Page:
# Find the minimum of an array with a non-increasing and a non-decreasing part

# 1 Problem

Consider an array $a$ of $n$ entries from a totally ordered set. There exist a index $j$, such that $a[i]≥a[i+1]$ for all $i<j$, and $a[i]≤a[i+1]$ for all $i≥j$.

How fast can we find such $j$? The worst time is $O(n)$. When all the elements are equal, you must transverse the entire array to figure that out.

If $m$ is the maximum time an element occurs in the array, then we can find an algorithm that solves this problem in $O(m+gn)$ time.

# 2 Algorithm

The idea is to use ternary search, which works well when all values are distinct, and go for linear search once we figure there are a lot of repeated elements.

First, we present a lemma.

If there exist a index $i<j<k$, such that $a[i]=a[j]=a[k]$, then at least $min(j−i,k−j)$ positions in the array has the same value as $a[i]$.

^{Image Credit: Vanessa
Li.}

Consider we want to find the minima from index $l$ to $r$ (not including $r$), and $r−l>3$. Let $m_{1}=l+⌊3r−l ⌋$ and $m_{2}=r−⌊3r−l ⌋$ such that $l<m_{1}<m_{2}<r$.

- If $a[m_{1}]<a[m_{2}]$, then we know the minima is in $a[l..m_{2}]$. Recurse.
- If $a[m_{1}]>a[m_{2}]$, then we know the minima is in $a[m_{1}..r]$. Recurse.
- Otherwise $a[m_{1}]=a[m_{2}]$. If $a[l]=a[m_{1}]$ or $a[r]=a[m_{1}]$, then by the lemma, at least $1/3$ of the values between position $l$ and $r$ is $a[m_{1}]$. We can also test if $a[⌊2m_{1}+m_{2} ⌋]=a[m_{1}]$, if it is, then $1/6$ of the values between position $l$ and $r$ is $a[m_{1}]$. Since there are so many repeated values, we just do a linear search for the minima.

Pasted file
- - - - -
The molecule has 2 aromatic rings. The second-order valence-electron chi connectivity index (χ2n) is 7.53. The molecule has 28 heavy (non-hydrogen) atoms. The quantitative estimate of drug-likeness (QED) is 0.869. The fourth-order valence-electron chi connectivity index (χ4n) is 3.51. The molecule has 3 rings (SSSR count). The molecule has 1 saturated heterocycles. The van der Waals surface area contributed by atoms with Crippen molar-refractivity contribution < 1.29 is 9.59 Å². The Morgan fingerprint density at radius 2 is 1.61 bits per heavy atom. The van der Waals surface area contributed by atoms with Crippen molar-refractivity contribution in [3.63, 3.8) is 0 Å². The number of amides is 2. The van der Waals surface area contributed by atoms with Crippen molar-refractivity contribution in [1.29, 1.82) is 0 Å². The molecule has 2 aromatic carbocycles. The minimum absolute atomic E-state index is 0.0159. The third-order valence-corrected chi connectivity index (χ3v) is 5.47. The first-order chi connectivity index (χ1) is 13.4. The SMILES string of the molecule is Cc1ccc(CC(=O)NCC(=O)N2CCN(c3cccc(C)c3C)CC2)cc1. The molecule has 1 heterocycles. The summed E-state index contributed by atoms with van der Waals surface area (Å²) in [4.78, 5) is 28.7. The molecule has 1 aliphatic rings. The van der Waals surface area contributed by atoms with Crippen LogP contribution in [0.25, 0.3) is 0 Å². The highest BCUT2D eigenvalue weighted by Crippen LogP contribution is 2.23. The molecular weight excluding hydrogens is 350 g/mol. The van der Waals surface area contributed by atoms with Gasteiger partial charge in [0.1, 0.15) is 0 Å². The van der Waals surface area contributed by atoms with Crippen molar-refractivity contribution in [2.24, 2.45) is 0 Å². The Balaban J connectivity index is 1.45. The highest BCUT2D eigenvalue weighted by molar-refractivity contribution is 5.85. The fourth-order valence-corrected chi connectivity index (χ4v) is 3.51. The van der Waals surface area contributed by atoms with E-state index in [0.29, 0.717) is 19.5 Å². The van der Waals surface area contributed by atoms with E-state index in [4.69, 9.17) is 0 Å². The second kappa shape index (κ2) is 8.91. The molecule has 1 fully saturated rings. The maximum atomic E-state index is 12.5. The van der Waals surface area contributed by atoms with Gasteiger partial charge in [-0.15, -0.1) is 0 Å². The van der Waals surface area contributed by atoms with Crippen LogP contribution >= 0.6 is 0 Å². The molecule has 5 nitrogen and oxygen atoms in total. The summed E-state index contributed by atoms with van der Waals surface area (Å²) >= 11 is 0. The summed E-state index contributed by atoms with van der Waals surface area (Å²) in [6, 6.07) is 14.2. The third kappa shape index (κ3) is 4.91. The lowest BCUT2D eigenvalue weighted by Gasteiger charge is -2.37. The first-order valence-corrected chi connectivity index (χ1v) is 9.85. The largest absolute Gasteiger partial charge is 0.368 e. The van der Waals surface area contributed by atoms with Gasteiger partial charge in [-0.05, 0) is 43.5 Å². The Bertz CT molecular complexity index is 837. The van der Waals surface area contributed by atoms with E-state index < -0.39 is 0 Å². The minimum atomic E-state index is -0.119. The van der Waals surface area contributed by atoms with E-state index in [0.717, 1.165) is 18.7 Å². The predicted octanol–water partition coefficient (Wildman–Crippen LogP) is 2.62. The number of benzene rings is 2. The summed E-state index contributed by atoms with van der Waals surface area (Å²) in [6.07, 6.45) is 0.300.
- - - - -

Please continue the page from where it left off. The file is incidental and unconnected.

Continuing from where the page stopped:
- Finally, if all above fails, we must have some value between position $m_{1}$ and $m_{2}$ take a different value from them. It must be a smaller value, and no value smaller than $a[m_{1}]$ can exist outside $a[m_{1}..m_{2}]$. Recurse on $a[m_{1}..m_{2}]$.

Here is the code in Go:

# 3 Complexity

$T(m,n)$ is the time to run the algorithm on an array of length $n$ with $m$ repeats.

$T(m,n)=⎩⎨⎧ 32 T(m,n)+O(1)O(n)31 T(m,n)+O(1) if strict inequalityifn≤6m otherwise $ For $n$ larger than $6m $, the algorithm will have $O(gmn )$ recursive calls, each one cost $O(1)$ time. Once it reaches small $n$, it will spend $O(n)=O(m)$ time on a linear search. The algorithm spends a total of $O(m+gmn )=O(m+gn)$ time.

# 4 Notes

Brosef Stalin offered an alternative logic that offers cleaner code.Can we generalize this to first increase then decrease then increase arrays? One can show $O(n)$ is best possible by considering an array with $a[i]=i$ for all $i=j$, and $a[j]=−1$. There is no way to find $j$ with out looking over every position.